NHLBI study finds improved heart failure survival

October 30, 2002

Survival after a heart failure diagnosis has greatly improved over the past 50 years, according to a study from the National Heart, Lung, and Blood Institute (NHLBI), part of the National Institutes of Health. The study, which analyzed data from the NHLBI's landmark Framingham Heart Study (FHS), found that the risk of dying after being diagnosed with heart failure had dropped by about a third in men and women during that period.

The study, which appears in the October 31, 2002, issue of The New England Journal of Medicine, also found that new cases of heart failure had dropped by about a third for women during the same period. However, the number of new cases for men remained unchanged.

"These findings offer good news about a highly lethal disease," said NHLBI Director Dr. Claude Lenfant. "However, heart failure still affects far too many Americans and more than half of those who develop it die within 5 years of diagnosis.

"Prevention remains the best defense against heart failure. Americans can greatly reduce their chances of developing it by taking steps to prevent or control high blood pressure, heart disease, and other conditions that can lead to heart failure."

Heart failure occurs when the heart loses its ability to pump enough blood through the body. It often develops slowly, over many years. About 4.8 million Americans have heart failure, with about 550,000 new cases being diagnosed each year. Heart failure contributes to about 287,000 deaths a year.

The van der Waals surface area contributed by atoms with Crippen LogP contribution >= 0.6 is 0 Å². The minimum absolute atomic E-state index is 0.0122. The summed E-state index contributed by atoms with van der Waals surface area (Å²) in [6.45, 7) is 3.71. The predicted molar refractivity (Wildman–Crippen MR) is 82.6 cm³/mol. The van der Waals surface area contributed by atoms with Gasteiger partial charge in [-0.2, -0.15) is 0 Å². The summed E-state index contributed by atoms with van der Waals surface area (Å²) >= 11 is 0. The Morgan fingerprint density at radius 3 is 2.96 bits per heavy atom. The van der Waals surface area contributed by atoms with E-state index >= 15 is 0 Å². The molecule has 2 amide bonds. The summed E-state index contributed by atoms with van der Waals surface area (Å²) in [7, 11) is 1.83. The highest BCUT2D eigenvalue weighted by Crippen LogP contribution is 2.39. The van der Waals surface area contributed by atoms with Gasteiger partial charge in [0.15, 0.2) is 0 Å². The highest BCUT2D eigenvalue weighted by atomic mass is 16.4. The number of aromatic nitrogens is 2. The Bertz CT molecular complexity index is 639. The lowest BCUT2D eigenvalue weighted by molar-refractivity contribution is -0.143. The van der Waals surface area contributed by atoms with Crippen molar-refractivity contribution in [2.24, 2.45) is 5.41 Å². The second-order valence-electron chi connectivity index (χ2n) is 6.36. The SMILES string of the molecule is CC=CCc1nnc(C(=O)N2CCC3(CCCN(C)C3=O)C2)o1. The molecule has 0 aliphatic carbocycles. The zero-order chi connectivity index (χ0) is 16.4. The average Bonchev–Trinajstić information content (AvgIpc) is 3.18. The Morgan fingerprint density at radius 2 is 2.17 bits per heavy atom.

In the new study, researchers, led by FHS Director Dr. Daniel Levy, analyzed data on 10,317 FHS participants drawn from the original enrollees and the offspring generation, including their spouses. The study had equal numbers of men and women.

The original participants, who began enrolling in FHS in 1948, were evaluated every 2 years; the offspring generation, which began enrolling in 1971, was evaluated in 1979 and every 4 years after that. The evaluation included a physical examination, laboratory tests, and an electrocardiogram. Throughout the 50 years of data collection, FHS used the same criteria to define heart failure.

In order to assess trends, researchers divided the data into four periods: 1950-69, 1970-79, 1980-89, and 1990-99.

Findings include:"The reason that new cases are on the decrease for women but not men may have to do with a gender difference in the causes," said Levy. "Although high blood pressure and heart attack are important causes of heart failure in both men and women, uncontrolled hypertension is more prominent as a risk factor for the disease in women, while heart attack plays a greater role in men.

"Treatment for high blood pressure has improved greatly over the past 50 years and has been shown to dramatically cut the number of new cases of heart failure. This may explain why fewer women are developing the disease," he continued.

"Heart attack treatment and survival have improved since 1950 as well. But, many of those who now survive have a damaged heart, which makes them vulnerable to heart failure. A consequence of advances in the treatment of heart attack is a growing group of patients at risk for the occurrence of heart failure."

He added that it is likely that the availability of drugs and other treatments for heart failure is the key reason survival has improved in the past 50 years.

But he cautioned that, since the findings are based on one, mostly white study, more research must be done to check trends on the survival and number of new cases in other racial and ethnic groups.
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NHLBI news releases and information on heart failure and other heart-related topics are available online at www.nhlbi.nih.gov.

NIH/National Heart, Lung and Blood Institute

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